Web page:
Prediction can be Outer Aligned at Optimum

by Lukas Finnveden10 min read10th Jan 202110 comments

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Outer AlignmentSolomonoff InductionAI
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This post argues that many prediction tasks are outer aligned at optimum. In particular, I think that the malignity of the universal prior should be treated as an inner alignment problem rather than an outer alignment problem. The main argument is entirely in the first section; treat the rest as appendices.

Short argument

In Evan Hubinger’s Outer Alignment and Imitative Amplification, outer alignment at optimum is defined as follows:

a loss function is outer aligned at optimum if all the possible models that perform optimally according to that loss function are aligned with our goals

In the (highly recommended) Overview of 11 proposals for building safe advanced AI, this is used to argue that:

  • Imitative amplification is probably outer aligned (because it emulates HCH, as explained in the first linked post, and in section 2 of the overview)
  • Microscope AI (section 5) and STEM AI (section 6) are probably outer misaligned, because they rely on prediction, and optimal prediction is characterised by Bayesian inference on the universal prior. This is a problem, since the universal prior is probably malign (see Mark Xu’s explanation and Paul Christiano’s original arguments).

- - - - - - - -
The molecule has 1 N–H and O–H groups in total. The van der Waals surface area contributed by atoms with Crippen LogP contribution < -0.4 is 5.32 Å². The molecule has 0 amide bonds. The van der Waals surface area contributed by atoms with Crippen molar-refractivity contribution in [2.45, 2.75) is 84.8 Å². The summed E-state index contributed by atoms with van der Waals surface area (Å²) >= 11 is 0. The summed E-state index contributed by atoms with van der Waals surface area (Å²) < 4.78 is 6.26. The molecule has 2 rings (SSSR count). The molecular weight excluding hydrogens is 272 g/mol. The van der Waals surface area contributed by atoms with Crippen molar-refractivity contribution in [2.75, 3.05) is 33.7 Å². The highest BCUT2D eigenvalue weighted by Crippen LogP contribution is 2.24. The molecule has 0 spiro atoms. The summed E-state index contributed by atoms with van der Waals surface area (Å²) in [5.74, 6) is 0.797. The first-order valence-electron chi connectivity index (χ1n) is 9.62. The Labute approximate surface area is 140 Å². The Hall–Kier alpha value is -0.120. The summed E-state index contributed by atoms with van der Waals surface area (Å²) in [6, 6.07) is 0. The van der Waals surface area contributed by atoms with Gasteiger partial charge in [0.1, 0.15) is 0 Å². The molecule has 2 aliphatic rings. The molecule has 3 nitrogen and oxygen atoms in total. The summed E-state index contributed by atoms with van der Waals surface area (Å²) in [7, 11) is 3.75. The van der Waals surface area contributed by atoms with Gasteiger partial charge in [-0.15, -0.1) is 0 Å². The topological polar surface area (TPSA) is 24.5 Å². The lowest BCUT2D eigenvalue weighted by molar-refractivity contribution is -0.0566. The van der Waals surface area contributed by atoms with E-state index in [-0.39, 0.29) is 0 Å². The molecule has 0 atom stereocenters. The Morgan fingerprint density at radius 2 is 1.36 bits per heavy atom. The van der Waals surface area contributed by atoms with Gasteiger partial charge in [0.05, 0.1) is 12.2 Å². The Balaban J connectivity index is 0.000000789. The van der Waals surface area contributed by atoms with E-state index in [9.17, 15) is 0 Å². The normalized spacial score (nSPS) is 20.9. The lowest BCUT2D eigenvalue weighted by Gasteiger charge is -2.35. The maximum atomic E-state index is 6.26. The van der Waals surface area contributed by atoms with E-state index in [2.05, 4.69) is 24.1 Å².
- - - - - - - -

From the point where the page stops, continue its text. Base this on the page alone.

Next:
I disagree with this, because I think that both imitative amplification and STEM AI would be outer aligned at optimum, and that some implementations of microscope AI would be outer aligned at optimum (see the next section for cases where it might not be). This is because optimal prediction isn’t necessarily outer misaligned.

The quickest way to see this is to note that everything is prediction. Imitative amplification relies on imitation learning, and imitating a human via imitation learning is equivalent to predicting what they’ll do (and then doing it). Thus, if microscope AI or STEM AI is outer misaligned due to relying on prediction, imitation learning is just as misaligned.

However, I don’t think that relying on prediction makes a method outer misaligned at optimum. So what’s wrong with the argument about the universal prior? Well, note that you don’t get perfect prediction on a task by doing ideal Bayesian inference on any universal prior. Different universal priors yield different predictions, so some of them are going to be better than others. Now, define optimal performance as requiring “the model to always have optimal loss on all data points that it ever encounters”, as Evan does in this footnote. Even if almost all universal priors are malign, I claim that the prior that actually does best on all data it encounters is going to be aligned. Optimising for power requires sacrificing prediction performance, so the misaligned priors are going to be objectively worse. For example, the model that answers every STEM question correctly doesn’t have any wiggle room to optimise against us, because any variation in its answers would make one of them incorrect.

The problem we face is that it's really hard to tell whether our model actually is optimal. This is because consequentialists in a malign prior can intentionally do well on the training and validation data, and only sacrifice prediction performance during deployment. Importantly, this problem applies equally strongly for imitation learning as for other types of prediction.

The most important consequence of all this is that the universal prior’s malignity should be classified as a problem with inner alignment, instead of outer alignment. I think this is good and appropriate, because concerns about consequentialists in the universal prior are very similar to concerns about mesa optimisers being found by gradient descent. In both cases, we’re worried that: